Republican lawmaker says he wanted to punch GOP leader
MADISON, Wis. (AP) — A Republican state lawmaker and candidate for governor said he wanted to punch Assembly Speaker Robin Vos “right in the nose” after he kicked him out of a meeting about decertifying President Joe Biden’s 2020 win in Wisconsin.
Rep. Timothy Ramthun said in an online interview posted on YouTube on Wednesday that he was angry with Vos after the speaker did not allow him in the closed-door meeting that day. Ramthun has unsuccessfully tried to decertify Biden’s win, a move Vos opposes.
“It was the perfect opportunity to punch him right in the nose and say go pound sand, but I was concerned about the collateral damage,” Ramthun said after Vos kicked him out of the meeting. “There’s only one way to treat a bully and that’s to punch him right back in the nose but in this case I couldn’t take the chance because he could have just ended it and say, ‘Fine I’m outta here’ and left. And then it would have been on me.”
Ramthun said in a text message Thursday that he didn’t actually want to punch Vos.
“I am not a violent person,” Ramthun texted. “I referenced nose punch in describing how most, if not all bullies, should be treated. It’s a common phrase, isn’t it?”
Former President Donald Trump also expressed frustration with Vos on Thursday, after Vos said he believed there was widespread fraud in Wisconsin but he was against decertifying the election.
“Speaker Vos should do the right thing and correct the Crime of the Century—immediately!” Trump said in a statement. “It is my opinion that other states will be doing this, Wisconsin should lead the way!”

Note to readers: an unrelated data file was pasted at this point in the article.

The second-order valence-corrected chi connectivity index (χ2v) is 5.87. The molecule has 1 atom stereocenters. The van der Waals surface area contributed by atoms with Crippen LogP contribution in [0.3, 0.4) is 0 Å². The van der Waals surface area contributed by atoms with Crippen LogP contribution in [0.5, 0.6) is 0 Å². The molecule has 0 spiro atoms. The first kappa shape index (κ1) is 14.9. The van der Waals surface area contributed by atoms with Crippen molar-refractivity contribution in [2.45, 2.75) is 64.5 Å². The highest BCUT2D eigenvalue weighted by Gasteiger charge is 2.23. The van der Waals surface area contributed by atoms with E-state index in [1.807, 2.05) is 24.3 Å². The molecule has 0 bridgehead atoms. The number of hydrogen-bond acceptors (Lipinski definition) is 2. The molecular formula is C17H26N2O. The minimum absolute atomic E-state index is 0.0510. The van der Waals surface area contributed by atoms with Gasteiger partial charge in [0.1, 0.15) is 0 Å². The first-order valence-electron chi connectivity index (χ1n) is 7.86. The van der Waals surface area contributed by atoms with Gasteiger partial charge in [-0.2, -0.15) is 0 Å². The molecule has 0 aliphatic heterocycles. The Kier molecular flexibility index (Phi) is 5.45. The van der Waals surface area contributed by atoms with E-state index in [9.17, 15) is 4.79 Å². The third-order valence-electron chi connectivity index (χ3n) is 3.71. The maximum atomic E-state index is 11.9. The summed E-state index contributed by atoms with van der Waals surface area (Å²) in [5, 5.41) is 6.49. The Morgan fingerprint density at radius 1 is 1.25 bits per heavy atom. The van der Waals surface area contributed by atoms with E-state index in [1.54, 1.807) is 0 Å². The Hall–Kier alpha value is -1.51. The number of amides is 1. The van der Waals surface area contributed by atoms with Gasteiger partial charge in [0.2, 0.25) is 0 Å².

Biden defeated Trump by just under 21,000 votes in Wisconsin, an outcome that has withstood multiple lawsuits, recounts and reviews by the Wisconsin Institute for Law and Liberty and the nonpartisan Legislative Audit Bureau. None of those reviews found evidence of widespread fraud.
Statewide, 24 people have been charged with voter fraud, a miniscule percentage of the nearly 3.3 million people who cast ballots that is on par with past elections.
Gov. Tony Evers, a Democrat up for reelection, said Thursday at a WisPolitics.com luncheon that it was “repugnant” for Vos to claim there was widespread fraud when there isn’t evidence to back it up.
“When he’s getting all this crap from other people, he’s saying ‘There was widespread fraud and, by golly, I’d love to do something about that but I can’t,’” Evers said. “That’s not leadership. ... I think he’s one of the smartest people I’ve ever met and I think this is one of the dumbest things he’s ever said.”
Evers, again, called for Vos to end the questioning of the election results. Vos this month extended the investigation he ordered that’s being led by former Wisconsin Supreme Court Justice Michael Gableman, who has made unsubstantiated claims about voter fraud.
One of Gableman’s allegations in his report — that 100% of nursing home residents in Milwaukee and Dane counties voted — has been debunked by the city of Milwaukee election commissioner, the bipartisan Wisconsin Elections Commission and a review of voter data by the Wisconsin State Journal. Gableman did not provide any details in his report to back up his claim.
Vos called the meeting Wednesday to discuss the legalities of decertifying the election with attorneys and advocates who support it and those who say it’s illegal.
After the meeting, Vos said he remained opposed to decertifying Biden’s win. He has clashed with Ramthun before, taking away his only full-time staff member earlier this year after alleging that Ramthun falsely accused Vos of signing a deal with attorneys for former Democratic presidential candidate Hillary Rodham Clinton to authorize absentee ballot drop boxes.
Vos reacted Thursday to Ramthun’s comments about wanting to punch him, saying in a statement that “Rep. Ramthun says a lot of foolish things, this is one more on the list.”
Ramthun is one of several Republican candidates running for governor, including former Lt. Gov. Rebecca Kleefisch and businessman Kevin Nicholson. They are seeking to take on Democratic Gov. Tony Evers.
Associated Press writer Todd Richmond contributed to this report.